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Hostile bids in decline

Could recent changes to Canada’s takeover bid regime have something to do with it?


It may still be too early to draw any definitive conclusions, “but we certainly haven’t seen an uptick” in hostile bids more than two years after changes were made to Canada’s takeover bid regime, says Jeremy Fraiberg of Osler, Hoskin & Harcourt in Toronto.

“In 2018 there were only five hostile bids, and three in all of 2017,” he says. “This is below the average over the past 10 years. The new 105-day minimum deposit period may be one factor that accounts for the decline. Other factors may include a decrease in the number of public companies and a slowdown in the resource sector.”

Indeed, research compiled by shareholder services and advisory firm Kingsdale Advisors indicates a steady decline of hostile bids over more than a decade, from a high of 24 in 2006. The decline does not entirely coincide with the new regime’s introduction, and the drop in the resource sector preceded any of these changes. Still, there was concern that this could chill takeovers in Canada, says Fraiberg, and “it’s still tough to say but the numbers certainly haven’t dispelled that.”

Changes to the regime came in May 2016, when the Canadian Securities Administrators published a Notice of Amendments to Take-Over Bid Regime in an effort to modernize the rules governing Canadian takeover bids. The amendments included a minimum bid period of 105 days (a big increase from the previous 35 days), a 50 per cent minimum tender condition and an extension of at least 10 days after the minimum tender condition is satisfied.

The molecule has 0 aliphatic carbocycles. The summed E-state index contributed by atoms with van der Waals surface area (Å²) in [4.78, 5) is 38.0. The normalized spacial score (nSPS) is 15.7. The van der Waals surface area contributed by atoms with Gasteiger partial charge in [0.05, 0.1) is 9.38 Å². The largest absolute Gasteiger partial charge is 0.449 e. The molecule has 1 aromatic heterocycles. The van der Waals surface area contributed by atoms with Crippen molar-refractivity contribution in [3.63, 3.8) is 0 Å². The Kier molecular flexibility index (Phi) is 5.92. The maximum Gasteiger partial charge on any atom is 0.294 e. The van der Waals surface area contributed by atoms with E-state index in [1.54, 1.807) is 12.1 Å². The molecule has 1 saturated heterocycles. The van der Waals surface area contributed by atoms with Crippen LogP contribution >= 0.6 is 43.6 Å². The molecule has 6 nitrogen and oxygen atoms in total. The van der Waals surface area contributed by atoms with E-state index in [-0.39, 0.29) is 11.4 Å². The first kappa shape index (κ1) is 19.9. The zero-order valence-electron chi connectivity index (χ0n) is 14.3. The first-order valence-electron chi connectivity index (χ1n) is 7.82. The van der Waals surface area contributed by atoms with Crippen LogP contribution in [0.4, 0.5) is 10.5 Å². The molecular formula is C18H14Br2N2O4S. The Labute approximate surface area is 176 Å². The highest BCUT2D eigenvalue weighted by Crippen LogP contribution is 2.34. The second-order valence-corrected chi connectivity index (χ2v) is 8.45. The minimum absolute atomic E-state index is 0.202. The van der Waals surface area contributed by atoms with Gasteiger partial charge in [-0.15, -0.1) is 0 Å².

The amended takeover bid regime, set out in National Instrument 62-104 Take-Over Bids and Issuer Bids (NI 62-104), was adopted by all provinces. The minimum bid extension resulted from concerns that target boards did not have enough time to respond to a hostile bid. “The new regime is intended to give boards enough time to respond effectively to a bid,” says Fraiberg. “But by increasing the timeline for bidders, it increases financing costs and market risk.”

According to Borden Ladner Gervais’s M&A Trends to Watch for in 2019, hostile takeover bids have become less common, even though the trend had been downward for a decade. “Nevertheless, hostile bids have not gone away completely under the new rules. While the longer time periods have made hostile bids less interesting to watch, we have witnessed a number of them in 2018, including hostile bids in the oil patch, which have historically been quite rare.”

Neill May of Goodmans in Toronto doesn’t think the new regime has played a major role in the decline of takeovers since its implementation. “Other factors play a more significant part in determining the level of transaction activity. Those factors include the cost of funds, other regulatory considerations (foreign investment, anti-trust, industry-specific, other…), the increasing level of activity in the shareholder activism space, macroeconomic factors, and other influences.”